Feature Articles: OSS Activities in Era of Internet of Things, Artificial Intelligence, and Software-defined Everything

Open Source Software Efforts to Transform IoT/AI Services

Jun-ya Kato, Hitoshi Mitake, Akihiro Suda,
Hideki Yamada, Kengo Okitsu, and Sekitoshi Kanai


The NTT laboratories have been focusing on expanding the use and development of open source software (OSS), primarily through the NTT Software Innovation Center (NTT SIC). NTT’s active contributions to OSS communities such as OpenStack and Apache Hadoop have yielded productive results with refinement of the company’s own technologies and training of personnel. Meanwhile, the wave of OSS is steadily spreading to new fields, including virtualization and artificial intelligence. NTT SIC is also engaged in these efforts, and its contributions are beginning to bear fruit. In this article, NTT SIC’s work in OSS is introduced from a technical perspective and its community activities are also described.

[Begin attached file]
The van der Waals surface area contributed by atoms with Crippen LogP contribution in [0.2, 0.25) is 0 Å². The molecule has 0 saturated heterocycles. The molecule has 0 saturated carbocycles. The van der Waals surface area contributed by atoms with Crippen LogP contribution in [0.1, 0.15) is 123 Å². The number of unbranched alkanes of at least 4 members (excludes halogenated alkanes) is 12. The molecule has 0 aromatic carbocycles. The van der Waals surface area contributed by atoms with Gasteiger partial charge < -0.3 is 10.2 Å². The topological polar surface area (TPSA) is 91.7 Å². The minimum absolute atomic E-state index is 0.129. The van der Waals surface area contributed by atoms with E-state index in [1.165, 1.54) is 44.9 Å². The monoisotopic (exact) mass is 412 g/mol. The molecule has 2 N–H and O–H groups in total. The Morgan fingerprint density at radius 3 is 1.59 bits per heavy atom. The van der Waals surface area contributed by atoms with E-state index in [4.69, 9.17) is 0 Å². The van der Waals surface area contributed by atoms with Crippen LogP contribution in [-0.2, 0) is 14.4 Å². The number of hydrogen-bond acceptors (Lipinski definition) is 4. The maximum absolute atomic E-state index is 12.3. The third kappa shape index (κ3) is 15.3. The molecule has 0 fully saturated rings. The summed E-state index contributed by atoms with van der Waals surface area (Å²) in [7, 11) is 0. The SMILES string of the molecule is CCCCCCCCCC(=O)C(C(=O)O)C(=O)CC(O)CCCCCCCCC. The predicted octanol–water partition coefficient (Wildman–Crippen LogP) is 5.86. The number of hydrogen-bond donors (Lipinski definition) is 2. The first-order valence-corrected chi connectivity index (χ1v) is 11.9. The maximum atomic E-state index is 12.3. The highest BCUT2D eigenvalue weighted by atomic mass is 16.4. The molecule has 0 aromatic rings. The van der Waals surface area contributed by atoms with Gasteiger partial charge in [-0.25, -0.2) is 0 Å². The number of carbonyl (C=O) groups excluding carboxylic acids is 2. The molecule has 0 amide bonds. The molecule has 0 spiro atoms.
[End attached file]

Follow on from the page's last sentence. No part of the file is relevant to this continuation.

Keywords: container, deep learning, parallel distributed processing


1. Introduction

Container-based virtualization technologies (hereinafter, container technologies) have gained attention in recent years, and the opportunities for their use have been increasing. Container technologies stand in contrast to virtual machine technologies from the standpoint of virtualization of the software execution environment. This set of technologies has lower overhead than hypervisor-based virtualization technologies, which places guest operating systems (OSs) in an intermediate layer, so launching and stopping containers is extremely fast.